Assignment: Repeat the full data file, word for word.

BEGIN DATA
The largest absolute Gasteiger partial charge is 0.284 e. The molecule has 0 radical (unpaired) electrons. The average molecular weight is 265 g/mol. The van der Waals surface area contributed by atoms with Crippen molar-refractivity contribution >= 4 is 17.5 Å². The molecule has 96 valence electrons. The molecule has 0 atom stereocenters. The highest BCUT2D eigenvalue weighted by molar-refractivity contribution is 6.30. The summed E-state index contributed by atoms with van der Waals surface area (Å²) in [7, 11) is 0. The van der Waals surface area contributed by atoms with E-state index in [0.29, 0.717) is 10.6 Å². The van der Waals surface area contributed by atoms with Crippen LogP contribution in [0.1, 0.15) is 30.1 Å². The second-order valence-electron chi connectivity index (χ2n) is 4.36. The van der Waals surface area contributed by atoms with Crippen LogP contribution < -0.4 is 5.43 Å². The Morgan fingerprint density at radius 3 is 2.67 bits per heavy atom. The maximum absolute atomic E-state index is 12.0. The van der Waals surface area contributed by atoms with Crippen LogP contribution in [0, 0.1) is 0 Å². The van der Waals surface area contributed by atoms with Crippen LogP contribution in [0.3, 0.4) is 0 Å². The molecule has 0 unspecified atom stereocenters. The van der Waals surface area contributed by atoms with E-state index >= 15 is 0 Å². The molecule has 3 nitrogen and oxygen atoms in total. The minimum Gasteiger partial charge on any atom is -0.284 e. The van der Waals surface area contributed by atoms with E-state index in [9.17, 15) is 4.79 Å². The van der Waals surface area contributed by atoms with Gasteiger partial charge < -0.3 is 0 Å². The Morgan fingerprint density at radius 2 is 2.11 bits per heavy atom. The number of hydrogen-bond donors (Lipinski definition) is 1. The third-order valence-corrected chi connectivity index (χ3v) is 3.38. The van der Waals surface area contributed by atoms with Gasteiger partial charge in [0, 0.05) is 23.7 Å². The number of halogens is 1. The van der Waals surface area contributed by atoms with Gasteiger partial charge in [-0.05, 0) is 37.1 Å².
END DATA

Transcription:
The largest absolute Gasteiger partial charge is 0.284 e. The molecule has 0 radical (unpaired) electrons. The average molecular weight is 265 g/mol. The van der Waals surface area contributed by atoms with Crippen molar-refractivity contribution >= 4 is 17.5 Å². The molecule has 96 valence electrons. The molecule has 0 atom stereocenters. The highest BCUT2D eigenvalue weighted by molar-refractivity contribution is 6.30. The summed E-state index contributed by atoms with van der Waals surface area (Å²) in [7, 11) is 0. The van der Waals surface area contributed by atoms with E-state index in [0.29, 0.717) is 10.6 Å². The van der Waals surface area contributed by atoms with Crippen LogP contribution in [0.1, 0.15) is 30.1 Å². The second-order valence-electron chi connectivity index (χ2n) is 4.36. The van der Waals surface area contributed by atoms with Crippen LogP contribution < -0.4 is 5.43 Å². The Morgan fingerprint density at radius 3 is 2.67 bits per heavy atom. The maximum absolute atomic E-state index is 12.0. The van der Waals surface area contributed by atoms with Crippen LogP contribution in [0, 0.1) is 0 Å². The van der Waals surface area contributed by atoms with Crippen LogP contribution in [0.3, 0.4) is 0 Å². The molecule has 0 unspecified atom stereocenters. The van der Waals surface area contributed by atoms with E-state index >= 15 is 0 Å². The molecule has 3 nitrogen and oxygen atoms in total. The minimum Gasteiger partial charge on any atom is -0.284 e. The van der Waals surface area contributed by atoms with E-state index in [9.17, 15) is 4.79 Å². The van der Waals surface area contributed by atoms with Gasteiger partial charge < -0.3 is 0 Å². The Morgan fingerprint density at radius 2 is 2.11 bits per heavy atom. The number of hydrogen-bond donors (Lipinski definition) is 1. The third-order valence-corrected chi connectivity index (χ3v) is 3.38. The van der Waals surface area contributed by atoms with Gasteiger partial charge in [0, 0.05) is 23.7 Å². The number of halogens is 1. The van der Waals surface area contributed by atoms with Gasteiger partial charge in [-0.05, 0) is 37.1 Å².